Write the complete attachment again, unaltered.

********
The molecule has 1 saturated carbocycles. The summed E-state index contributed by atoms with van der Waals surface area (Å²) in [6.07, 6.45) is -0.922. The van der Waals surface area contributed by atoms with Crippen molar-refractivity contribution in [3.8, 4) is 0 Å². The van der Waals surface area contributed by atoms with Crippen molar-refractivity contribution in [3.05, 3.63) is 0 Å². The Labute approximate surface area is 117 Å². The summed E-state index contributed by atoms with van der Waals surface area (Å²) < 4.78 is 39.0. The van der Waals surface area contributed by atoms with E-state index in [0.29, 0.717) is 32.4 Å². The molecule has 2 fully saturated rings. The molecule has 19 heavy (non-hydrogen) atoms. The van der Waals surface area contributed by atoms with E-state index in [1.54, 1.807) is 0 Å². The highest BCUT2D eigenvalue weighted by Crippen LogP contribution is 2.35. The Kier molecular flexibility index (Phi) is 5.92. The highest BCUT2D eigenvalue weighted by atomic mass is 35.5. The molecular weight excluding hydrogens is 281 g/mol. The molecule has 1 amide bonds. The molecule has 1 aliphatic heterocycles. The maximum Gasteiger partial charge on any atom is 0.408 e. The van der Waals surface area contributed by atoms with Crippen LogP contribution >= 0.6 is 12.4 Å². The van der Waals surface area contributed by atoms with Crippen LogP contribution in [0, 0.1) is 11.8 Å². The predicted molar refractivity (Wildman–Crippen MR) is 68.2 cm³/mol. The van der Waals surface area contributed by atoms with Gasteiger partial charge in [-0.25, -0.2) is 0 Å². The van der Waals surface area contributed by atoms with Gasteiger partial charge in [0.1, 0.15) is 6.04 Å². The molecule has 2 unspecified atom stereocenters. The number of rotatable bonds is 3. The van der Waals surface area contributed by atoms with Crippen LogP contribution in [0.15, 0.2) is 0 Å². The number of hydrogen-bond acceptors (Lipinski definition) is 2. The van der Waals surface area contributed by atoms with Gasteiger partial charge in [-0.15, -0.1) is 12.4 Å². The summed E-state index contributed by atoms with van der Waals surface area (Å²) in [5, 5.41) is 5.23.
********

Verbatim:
The molecule has 1 saturated carbocycles. The summed E-state index contributed by atoms with van der Waals surface area (Å²) in [6.07, 6.45) is -0.922. The van der Waals surface area contributed by atoms with Crippen molar-refractivity contribution in [3.8, 4) is 0 Å². The van der Waals surface area contributed by atoms with Crippen molar-refractivity contribution in [3.05, 3.63) is 0 Å². The Labute approximate surface area is 117 Å². The summed E-state index contributed by atoms with van der Waals surface area (Å²) < 4.78 is 39.0. The van der Waals surface area contributed by atoms with E-state index in [0.29, 0.717) is 32.4 Å². The molecule has 2 fully saturated rings. The molecule has 19 heavy (non-hydrogen) atoms. The van der Waals surface area contributed by atoms with E-state index in [1.54, 1.807) is 0 Å². The highest BCUT2D eigenvalue weighted by Crippen LogP contribution is 2.35. The Kier molecular flexibility index (Phi) is 5.92. The highest BCUT2D eigenvalue weighted by atomic mass is 35.5. The molecular weight excluding hydrogens is 281 g/mol. The molecule has 1 amide bonds. The molecule has 1 aliphatic heterocycles. The maximum Gasteiger partial charge on any atom is 0.408 e. The van der Waals surface area contributed by atoms with Crippen LogP contribution >= 0.6 is 12.4 Å². The van der Waals surface area contributed by atoms with Crippen LogP contribution in [0, 0.1) is 11.8 Å². The predicted molar refractivity (Wildman–Crippen MR) is 68.2 cm³/mol. The van der Waals surface area contributed by atoms with Gasteiger partial charge in [-0.25, -0.2) is 0 Å². The van der Waals surface area contributed by atoms with Gasteiger partial charge in [0.1, 0.15) is 6.04 Å². The molecule has 2 unspecified atom stereocenters. The number of rotatable bonds is 3. The van der Waals surface area contributed by atoms with Crippen LogP contribution in [0.15, 0.2) is 0 Å². The number of hydrogen-bond acceptors (Lipinski definition) is 2. The van der Waals surface area contributed by atoms with Gasteiger partial charge in [-0.15, -0.1) is 12.4 Å². The summed E-state index contributed by atoms with van der Waals surface area (Å²) in [5, 5.41) is 5.23.